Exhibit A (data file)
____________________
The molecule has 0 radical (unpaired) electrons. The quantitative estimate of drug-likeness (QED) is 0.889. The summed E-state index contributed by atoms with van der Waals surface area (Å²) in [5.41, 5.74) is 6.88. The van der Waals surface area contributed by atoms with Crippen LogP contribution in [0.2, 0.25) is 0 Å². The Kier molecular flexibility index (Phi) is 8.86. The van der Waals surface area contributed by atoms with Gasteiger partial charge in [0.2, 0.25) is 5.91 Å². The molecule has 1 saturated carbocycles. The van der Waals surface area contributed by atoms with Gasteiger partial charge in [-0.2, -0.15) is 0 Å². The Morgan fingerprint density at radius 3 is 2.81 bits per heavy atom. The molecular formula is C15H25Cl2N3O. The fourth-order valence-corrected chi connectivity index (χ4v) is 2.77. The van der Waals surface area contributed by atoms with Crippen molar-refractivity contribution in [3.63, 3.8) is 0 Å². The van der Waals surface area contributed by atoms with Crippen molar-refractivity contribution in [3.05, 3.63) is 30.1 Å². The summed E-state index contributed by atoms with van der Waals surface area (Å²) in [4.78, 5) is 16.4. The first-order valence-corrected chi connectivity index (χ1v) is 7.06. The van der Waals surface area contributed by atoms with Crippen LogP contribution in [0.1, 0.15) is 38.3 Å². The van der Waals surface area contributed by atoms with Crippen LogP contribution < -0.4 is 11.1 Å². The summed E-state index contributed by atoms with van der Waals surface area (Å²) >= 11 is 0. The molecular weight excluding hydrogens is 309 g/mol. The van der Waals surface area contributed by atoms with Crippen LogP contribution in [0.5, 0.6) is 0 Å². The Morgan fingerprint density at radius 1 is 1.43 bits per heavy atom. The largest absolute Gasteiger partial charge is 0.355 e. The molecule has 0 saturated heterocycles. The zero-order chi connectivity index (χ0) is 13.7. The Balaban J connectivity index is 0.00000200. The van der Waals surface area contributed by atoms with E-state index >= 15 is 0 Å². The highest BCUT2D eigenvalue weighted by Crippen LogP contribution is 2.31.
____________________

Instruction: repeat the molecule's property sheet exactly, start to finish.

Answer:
The molecule has 0 radical (unpaired) electrons. The quantitative estimate of drug-likeness (QED) is 0.889. The summed E-state index contributed by atoms with van der Waals surface area (Å²) in [5.41, 5.74) is 6.88. The van der Waals surface area contributed by atoms with Crippen LogP contribution in [0.2, 0.25) is 0 Å². The Kier molecular flexibility index (Phi) is 8.86. The van der Waals surface area contributed by atoms with Gasteiger partial charge in [0.2, 0.25) is 5.91 Å². The molecule has 1 saturated carbocycles. The van der Waals surface area contributed by atoms with Gasteiger partial charge in [-0.2, -0.15) is 0 Å². The Morgan fingerprint density at radius 3 is 2.81 bits per heavy atom. The molecular formula is C15H25Cl2N3O. The fourth-order valence-corrected chi connectivity index (χ4v) is 2.77. The van der Waals surface area contributed by atoms with Crippen molar-refractivity contribution in [3.63, 3.8) is 0 Å². The van der Waals surface area contributed by atoms with Crippen molar-refractivity contribution in [3.05, 3.63) is 30.1 Å². The summed E-state index contributed by atoms with van der Waals surface area (Å²) in [4.78, 5) is 16.4. The first-order valence-corrected chi connectivity index (χ1v) is 7.06. The van der Waals surface area contributed by atoms with Crippen LogP contribution in [0.1, 0.15) is 38.3 Å². The van der Waals surface area contributed by atoms with Crippen LogP contribution < -0.4 is 11.1 Å². The summed E-state index contributed by atoms with van der Waals surface area (Å²) >= 11 is 0. The molecular weight excluding hydrogens is 309 g/mol. The van der Waals surface area contributed by atoms with Crippen LogP contribution in [0.5, 0.6) is 0 Å². The Morgan fingerprint density at radius 1 is 1.43 bits per heavy atom. The largest absolute Gasteiger partial charge is 0.355 e. The molecule has 0 saturated heterocycles. The zero-order chi connectivity index (χ0) is 13.7. The Balaban J connectivity index is 0.00000200. The van der Waals surface area contributed by atoms with E-state index >= 15 is 0 Å². The highest BCUT2D eigenvalue weighted by Crippen LogP contribution is 2.31.